The Republic Masterplan, East India Dock, London
Timber is not a material commonly used in largescale office refurbishments in central London, but the Republic Masterplan at East India Dock demonstrates how it can successfully transform a couple of tired 1990s office blocks into high quality sustainable and affordable workspaces and help to create a green, relaxing and biodiverse landscape around them.
East India Dock, built in the 1800s for ships laden with tea, silks and exotic spices from the east, closed in the 1960s and was developed in the late 1980s as commercial office space expanded into London’s dockland. In the original development, two stone-clad office buildings faced each other across a busy access road and the last remnant of the dock waterway. Inside, ten storeys of office space surrounded a dull concrete-lined atrium with a glazed roof.
The masterplan by architect Studio RHE has created a remarkable transformation; the space between the two office buildings is now a traffic-free walkway with a boardwalk avenue of trees, plants and seating. At its centre is the original dock waterway, now enlivened with water features and aquatic plants; canopied timber pavilions used for flexible outdoor work or meeting spaces extend over the water.
The two refurbished office buildings – now known as the Import Building and the Export Building – have been reglazed and reclad externally with black zinc panels. The lower floors which face the water garden have been extended as spaces for restaurants and cafes, already popular for lunchtime eating.
The entrance to each office building is a double-height portico lined with Siberian larch slats. The main reception is on the ground floor of the atrium which has been lined with a timber-framed structure, rising ten storeys to a newly glazed roof. The exposed timber elements create a dramatic space which is also warm and welcoming.
As Richard Hywel Evans of Studio RHE explains: ‘Timber is the defining material used throughout to unify the two buildings and connect them to the outdoor masterplan space in a holistic way. It has created warm and attractive internal public spaces while at the same time increasing the lettable office space without the need for additional work to the foundations. The use of exposed timber fosters a naturally biophilic environment. Industry research shows that access to nature and natural materials such as timber increase positivity, reduce stress and improve long term health. Natural and sustainable workplaces also tend to lease more quickly than more traditional working environments, increasing value for the client.’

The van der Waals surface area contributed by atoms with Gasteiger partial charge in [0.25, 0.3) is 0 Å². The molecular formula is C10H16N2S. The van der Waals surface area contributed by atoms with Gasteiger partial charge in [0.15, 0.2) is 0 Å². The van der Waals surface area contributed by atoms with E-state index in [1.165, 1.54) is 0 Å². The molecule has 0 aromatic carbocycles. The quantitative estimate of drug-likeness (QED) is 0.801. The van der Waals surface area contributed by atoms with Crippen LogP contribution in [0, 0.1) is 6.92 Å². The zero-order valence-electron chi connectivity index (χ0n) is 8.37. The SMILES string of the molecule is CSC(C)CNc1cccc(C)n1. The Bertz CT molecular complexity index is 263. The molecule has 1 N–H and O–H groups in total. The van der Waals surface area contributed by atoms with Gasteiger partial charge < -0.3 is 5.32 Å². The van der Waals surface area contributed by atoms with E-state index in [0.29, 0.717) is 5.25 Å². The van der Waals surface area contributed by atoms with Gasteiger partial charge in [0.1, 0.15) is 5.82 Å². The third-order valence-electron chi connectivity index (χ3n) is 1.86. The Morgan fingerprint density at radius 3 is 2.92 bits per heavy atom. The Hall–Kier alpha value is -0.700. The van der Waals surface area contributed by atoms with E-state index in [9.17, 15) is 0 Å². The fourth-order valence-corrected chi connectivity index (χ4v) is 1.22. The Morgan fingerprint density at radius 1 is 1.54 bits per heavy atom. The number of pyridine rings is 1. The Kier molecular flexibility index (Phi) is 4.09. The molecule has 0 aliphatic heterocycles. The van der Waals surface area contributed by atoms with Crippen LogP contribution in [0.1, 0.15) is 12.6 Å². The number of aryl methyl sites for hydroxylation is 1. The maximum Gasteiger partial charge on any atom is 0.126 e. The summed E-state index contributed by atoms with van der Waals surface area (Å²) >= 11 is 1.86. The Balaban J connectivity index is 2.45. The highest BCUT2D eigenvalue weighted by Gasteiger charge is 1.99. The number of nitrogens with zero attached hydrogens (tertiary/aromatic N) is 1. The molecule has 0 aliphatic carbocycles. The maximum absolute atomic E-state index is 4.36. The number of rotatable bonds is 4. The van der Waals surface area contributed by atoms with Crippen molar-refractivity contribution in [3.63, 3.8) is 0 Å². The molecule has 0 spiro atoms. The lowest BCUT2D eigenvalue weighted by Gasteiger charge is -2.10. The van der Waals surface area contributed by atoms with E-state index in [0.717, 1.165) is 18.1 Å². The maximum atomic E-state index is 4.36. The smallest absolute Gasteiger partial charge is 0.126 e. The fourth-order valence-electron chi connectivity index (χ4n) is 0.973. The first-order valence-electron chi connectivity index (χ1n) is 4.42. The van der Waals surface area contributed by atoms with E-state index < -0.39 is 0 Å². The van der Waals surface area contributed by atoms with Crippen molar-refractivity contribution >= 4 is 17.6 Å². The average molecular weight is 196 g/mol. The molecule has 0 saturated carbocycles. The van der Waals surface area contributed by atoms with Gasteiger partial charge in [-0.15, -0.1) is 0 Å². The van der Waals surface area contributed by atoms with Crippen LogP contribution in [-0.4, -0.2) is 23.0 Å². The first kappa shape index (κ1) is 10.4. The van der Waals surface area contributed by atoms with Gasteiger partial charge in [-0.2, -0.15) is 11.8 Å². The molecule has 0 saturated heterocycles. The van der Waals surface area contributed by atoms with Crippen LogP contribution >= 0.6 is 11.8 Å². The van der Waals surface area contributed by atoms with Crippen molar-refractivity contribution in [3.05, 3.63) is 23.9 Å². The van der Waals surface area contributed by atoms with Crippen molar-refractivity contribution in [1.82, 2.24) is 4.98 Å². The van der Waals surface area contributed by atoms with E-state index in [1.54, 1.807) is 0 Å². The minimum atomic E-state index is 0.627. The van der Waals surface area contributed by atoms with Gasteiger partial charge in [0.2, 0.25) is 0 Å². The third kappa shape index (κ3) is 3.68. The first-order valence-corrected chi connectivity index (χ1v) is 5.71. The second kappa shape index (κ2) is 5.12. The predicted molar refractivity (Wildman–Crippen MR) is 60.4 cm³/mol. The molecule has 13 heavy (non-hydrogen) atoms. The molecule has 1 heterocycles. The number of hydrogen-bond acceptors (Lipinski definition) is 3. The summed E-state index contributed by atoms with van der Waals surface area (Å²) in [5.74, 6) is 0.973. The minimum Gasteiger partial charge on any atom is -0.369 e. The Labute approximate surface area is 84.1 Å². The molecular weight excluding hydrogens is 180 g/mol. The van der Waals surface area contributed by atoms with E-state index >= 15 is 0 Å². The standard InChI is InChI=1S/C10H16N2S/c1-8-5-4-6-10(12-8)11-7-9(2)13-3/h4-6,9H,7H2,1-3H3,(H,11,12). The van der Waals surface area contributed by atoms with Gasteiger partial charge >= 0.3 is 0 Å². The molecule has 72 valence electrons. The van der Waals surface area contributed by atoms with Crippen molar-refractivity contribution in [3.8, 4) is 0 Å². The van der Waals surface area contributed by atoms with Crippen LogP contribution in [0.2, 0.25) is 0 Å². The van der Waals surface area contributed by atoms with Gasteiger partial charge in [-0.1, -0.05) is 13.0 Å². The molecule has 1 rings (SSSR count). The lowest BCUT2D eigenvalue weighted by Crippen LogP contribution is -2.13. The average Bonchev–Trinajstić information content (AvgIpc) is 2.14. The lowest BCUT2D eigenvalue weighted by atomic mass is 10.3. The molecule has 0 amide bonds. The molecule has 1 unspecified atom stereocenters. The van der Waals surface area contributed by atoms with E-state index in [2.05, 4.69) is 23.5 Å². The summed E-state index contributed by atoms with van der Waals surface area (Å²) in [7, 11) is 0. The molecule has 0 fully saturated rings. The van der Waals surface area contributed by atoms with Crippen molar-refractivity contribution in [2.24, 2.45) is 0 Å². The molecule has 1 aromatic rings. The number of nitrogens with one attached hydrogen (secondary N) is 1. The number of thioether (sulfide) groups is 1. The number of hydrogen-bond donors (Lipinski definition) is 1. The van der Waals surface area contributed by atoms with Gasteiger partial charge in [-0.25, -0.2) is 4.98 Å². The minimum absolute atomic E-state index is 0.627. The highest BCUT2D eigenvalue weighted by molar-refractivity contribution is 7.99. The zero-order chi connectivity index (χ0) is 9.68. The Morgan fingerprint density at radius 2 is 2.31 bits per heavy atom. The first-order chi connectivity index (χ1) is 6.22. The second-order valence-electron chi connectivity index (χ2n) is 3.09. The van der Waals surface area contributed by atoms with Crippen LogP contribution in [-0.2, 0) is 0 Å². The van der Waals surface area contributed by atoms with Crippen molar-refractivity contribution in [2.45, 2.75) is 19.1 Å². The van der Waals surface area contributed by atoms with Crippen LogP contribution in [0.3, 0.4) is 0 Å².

The use of timber
Refurbishment of the Import Building was the first phase of the masterplan. The original steel and concrete frame was stripped back and a new lightweight glulam frame and CLT floor structure was used to extend the ten floors of offices into the central atrium. The exposed 480 x 400mm glulam columns and beams act as a storey-height grid to frame projecting glazed bays, open balustraded balconies and panels of vertical timber louvres. CLT floor panels with exposed soffits are fixed between the glulam frame and connected to the existing concrete slab edges. The timber structure has 90 minutes fire resistance and is finished with a white translucent reaction to fire coating.
The Export Building is similar in structure but, as the central ten-storey atrium was smaller, the original concrete columns have been exposed and ten floors of CLT decks span between them, creating balustraded balconies which look out over the atrium. A two-storey timber extension has been added to the east side of the Export Building. It consists of a glulam frame and CLT floor structure partially stabilised by a bay of exposed glulam ‘K’ bracing and designed to support a future four-storey extension above.
The atrium roofs of the buildings were reglazed and supported by a new glulam structure. The timber pavilions which extend over the water are constructed of CLT panels clad with Iroko boards and sheltered by CLT roof canopies. The floors, benches and tables are clad with tongued and grooved treated softwood.
The structural engineer Heyne Tillett Steel undertook extensive archive searches to understand the load bearing capacity of the existing structure, uncovering detailed archive drawings of the building including as-built pile capacities, reinforcement and other details. Verification surveys proved these drawings to be correct and reliable.